Stablecoins on the Limelight as New Crypto Regulations Near Introduction

Crypto regulation was back in the headlines this week, with regulators within the U.S. and worldwide looking at stablecoins and debating potential policies to govern this type of cryptocurrency.

The regulations which will come to light soon could influence the accountability issuers must provide and the rights of their customers.

Potential regulations could reduce the threat that stablecoins pose a systemic risk to the financial system – or they could make the situation worse.

Fed not a Fan of Cryptos

Jerome Powell, the Federal Reserve chair, was on Capitol Hill recently giving testimony to Congress, and it is quite clear that he doesn’t fancy digital coins, most especially stablecoins.

The Fed chief said the major motivation for the U.S. to establish its own central bank digital currency would be to terminate the use case for crypto coins in America. He noted this during a two-day congressional hearing.

Powell said you don’t need stablecoins nor cryptocurrencies if you had a digital U.S. currency noting this as one of the stronger arguments in its favor.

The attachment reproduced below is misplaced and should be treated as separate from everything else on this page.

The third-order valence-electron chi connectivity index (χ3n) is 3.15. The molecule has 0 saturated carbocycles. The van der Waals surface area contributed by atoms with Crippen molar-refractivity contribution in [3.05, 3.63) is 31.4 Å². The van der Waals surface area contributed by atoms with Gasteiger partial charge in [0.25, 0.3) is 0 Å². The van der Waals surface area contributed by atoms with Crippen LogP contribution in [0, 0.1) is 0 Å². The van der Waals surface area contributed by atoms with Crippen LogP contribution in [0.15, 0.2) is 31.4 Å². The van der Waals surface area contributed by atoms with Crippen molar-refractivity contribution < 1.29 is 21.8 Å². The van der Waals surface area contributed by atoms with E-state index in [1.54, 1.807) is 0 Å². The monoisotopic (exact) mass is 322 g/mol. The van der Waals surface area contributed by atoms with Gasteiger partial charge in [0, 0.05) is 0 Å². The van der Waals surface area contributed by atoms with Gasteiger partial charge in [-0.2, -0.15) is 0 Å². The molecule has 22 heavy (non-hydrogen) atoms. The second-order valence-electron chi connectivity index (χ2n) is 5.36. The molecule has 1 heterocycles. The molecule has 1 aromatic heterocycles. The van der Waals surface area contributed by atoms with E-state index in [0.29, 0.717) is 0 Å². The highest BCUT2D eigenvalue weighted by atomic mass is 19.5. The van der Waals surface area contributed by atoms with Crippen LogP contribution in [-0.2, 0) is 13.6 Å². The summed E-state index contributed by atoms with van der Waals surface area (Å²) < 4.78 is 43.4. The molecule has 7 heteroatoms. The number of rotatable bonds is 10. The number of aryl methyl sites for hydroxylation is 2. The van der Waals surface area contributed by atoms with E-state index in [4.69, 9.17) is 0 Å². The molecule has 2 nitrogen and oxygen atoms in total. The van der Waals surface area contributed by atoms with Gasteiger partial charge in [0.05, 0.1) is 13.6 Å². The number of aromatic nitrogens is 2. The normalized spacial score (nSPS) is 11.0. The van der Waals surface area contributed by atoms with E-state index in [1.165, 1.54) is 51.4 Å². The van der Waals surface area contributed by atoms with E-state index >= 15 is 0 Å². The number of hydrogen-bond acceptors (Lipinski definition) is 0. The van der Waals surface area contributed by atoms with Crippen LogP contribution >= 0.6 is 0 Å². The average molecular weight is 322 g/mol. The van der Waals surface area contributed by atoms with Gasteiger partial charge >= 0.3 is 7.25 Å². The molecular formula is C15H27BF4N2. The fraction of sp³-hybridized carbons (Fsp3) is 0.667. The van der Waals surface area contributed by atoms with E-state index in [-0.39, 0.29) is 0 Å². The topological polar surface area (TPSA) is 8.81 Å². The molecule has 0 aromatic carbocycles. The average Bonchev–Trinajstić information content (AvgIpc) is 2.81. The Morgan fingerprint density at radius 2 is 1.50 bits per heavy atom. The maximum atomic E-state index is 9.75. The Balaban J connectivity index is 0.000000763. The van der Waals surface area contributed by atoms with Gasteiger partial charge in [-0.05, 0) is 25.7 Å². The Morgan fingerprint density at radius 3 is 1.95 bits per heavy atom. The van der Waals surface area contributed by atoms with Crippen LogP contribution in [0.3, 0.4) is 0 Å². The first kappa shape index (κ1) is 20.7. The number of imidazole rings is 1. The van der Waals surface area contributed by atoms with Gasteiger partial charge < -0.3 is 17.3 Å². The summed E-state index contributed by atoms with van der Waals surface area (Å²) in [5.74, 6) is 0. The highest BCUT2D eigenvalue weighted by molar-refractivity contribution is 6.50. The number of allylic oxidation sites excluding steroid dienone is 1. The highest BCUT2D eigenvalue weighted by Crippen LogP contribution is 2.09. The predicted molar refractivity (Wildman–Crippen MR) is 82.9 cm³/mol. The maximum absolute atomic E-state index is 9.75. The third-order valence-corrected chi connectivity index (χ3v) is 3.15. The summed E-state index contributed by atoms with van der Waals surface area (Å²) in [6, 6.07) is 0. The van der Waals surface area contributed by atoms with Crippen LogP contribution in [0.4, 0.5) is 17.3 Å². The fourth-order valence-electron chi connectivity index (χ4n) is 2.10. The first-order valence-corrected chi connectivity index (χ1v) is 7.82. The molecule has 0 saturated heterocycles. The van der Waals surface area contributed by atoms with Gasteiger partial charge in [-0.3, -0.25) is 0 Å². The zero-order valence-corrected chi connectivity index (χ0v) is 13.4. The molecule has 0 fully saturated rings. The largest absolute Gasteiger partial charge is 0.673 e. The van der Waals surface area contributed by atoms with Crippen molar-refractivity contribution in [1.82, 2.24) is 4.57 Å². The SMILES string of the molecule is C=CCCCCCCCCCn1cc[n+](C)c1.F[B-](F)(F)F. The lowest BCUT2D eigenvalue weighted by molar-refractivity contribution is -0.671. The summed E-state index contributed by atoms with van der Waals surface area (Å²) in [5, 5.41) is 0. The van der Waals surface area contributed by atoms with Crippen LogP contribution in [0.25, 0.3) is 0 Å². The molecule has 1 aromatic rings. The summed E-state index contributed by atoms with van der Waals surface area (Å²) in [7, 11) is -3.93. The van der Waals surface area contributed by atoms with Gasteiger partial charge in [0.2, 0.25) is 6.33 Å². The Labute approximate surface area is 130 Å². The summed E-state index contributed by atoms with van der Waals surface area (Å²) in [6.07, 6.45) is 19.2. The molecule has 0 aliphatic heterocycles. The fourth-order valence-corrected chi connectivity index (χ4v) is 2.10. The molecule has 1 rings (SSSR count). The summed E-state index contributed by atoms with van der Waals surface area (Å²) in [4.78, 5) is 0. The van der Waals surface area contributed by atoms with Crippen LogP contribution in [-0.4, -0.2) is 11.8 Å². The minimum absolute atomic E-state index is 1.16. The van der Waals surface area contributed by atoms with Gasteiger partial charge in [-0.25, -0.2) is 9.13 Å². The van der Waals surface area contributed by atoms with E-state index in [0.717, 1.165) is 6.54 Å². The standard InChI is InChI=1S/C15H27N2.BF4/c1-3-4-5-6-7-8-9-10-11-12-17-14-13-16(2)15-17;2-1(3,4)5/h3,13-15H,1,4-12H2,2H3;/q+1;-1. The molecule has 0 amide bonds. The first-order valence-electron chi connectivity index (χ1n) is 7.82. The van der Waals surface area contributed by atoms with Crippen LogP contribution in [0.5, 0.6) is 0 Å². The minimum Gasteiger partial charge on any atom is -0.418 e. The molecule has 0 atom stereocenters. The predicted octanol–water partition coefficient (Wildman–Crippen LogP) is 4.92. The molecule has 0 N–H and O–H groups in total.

Stablecoin Threatens Stability

For years, central bankers and U.S. lawmakers have lamented the rising stablecoins, a particular subset of cryptocurrencies designed to be pegged to a real-world asset, such as a fiat currency like the U.S. dollar or a valuable metal like gold. 

These digital tokens are increasingly being used in domestic and international transactions and threaten central new banks because they cannot regulate this space.

The President’s Working Group for Financial Markets met to discuss stablecoins a few days ago, marking this group of regulators’ first publicly announced meeting since Joe Biden took office.

Appropriate Framework for Stablecoins

Janet Yellen, the U.S. Treasury Secretary, informed regulators the government must establish and get in place a framework for digital currency stablecoins.

According to a statement from the Treasury Department, officials in the U.S. are confident to introduce recommendations for seal regulatory holes surrounding stablecoins.

The conference Yellen’s had with the President’s Working Group (PWG) on financial markets assembles regulatory advisors in the financial sector to discuss key subjects. The meeting dwelled on the importance of eCurrency rules for stablecoins, fixed in valuation to traditional money such as the U.S. dollar. 

It is unclear whether the Fed will regulate private stablecoins, a central bank-issued digital currency, or both. So even as the rest of the world awaits answers, the decisions need to be made fast.

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Tether, the most common dollar coin, is owned by Hong Kong-based iFinex Inc. Each country could decide to have its crypto or fintech firm mirror its official unit of account. Trying to regulate entities once they’re already massive to fail would not make sense.

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